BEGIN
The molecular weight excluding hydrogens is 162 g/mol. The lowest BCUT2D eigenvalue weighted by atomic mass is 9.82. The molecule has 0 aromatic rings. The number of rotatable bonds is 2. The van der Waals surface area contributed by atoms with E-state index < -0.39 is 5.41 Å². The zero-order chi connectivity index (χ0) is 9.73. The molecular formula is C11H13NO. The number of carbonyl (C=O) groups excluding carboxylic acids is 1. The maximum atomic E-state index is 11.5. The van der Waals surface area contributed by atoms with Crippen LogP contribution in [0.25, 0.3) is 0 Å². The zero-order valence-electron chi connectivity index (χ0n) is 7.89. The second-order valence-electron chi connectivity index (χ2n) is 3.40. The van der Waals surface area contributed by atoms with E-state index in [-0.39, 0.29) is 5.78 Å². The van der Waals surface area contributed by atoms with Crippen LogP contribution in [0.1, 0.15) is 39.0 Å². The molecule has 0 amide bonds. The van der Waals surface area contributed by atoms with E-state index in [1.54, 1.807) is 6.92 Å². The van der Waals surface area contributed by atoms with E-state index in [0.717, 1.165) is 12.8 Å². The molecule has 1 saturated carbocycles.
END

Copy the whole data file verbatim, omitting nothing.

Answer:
The molecular weight excluding hydrogens is 162 g/mol. The lowest BCUT2D eigenvalue weighted by atomic mass is 9.82. The molecule has 0 aromatic rings. The number of rotatable bonds is 2. The van der Waals surface area contributed by atoms with E-state index < -0.39 is 5.41 Å². The zero-order chi connectivity index (χ0) is 9.73. The molecular formula is C11H13NO. The number of carbonyl (C=O) groups excluding carboxylic acids is 1. The maximum atomic E-state index is 11.5. The van der Waals surface area contributed by atoms with Crippen LogP contribution in [0.25, 0.3) is 0 Å². The zero-order valence-electron chi connectivity index (χ0n) is 7.89. The second-order valence-electron chi connectivity index (χ2n) is 3.40. The van der Waals surface area contributed by atoms with E-state index in [-0.39, 0.29) is 5.78 Å². The van der Waals surface area contributed by atoms with Crippen LogP contribution in [0.1, 0.15) is 39.0 Å². The molecule has 0 amide bonds. The van der Waals surface area contributed by atoms with E-state index in [1.54, 1.807) is 6.92 Å². The van der Waals surface area contributed by atoms with E-state index in [0.717, 1.165) is 12.8 Å². The molecule has 1 saturated carbocycles.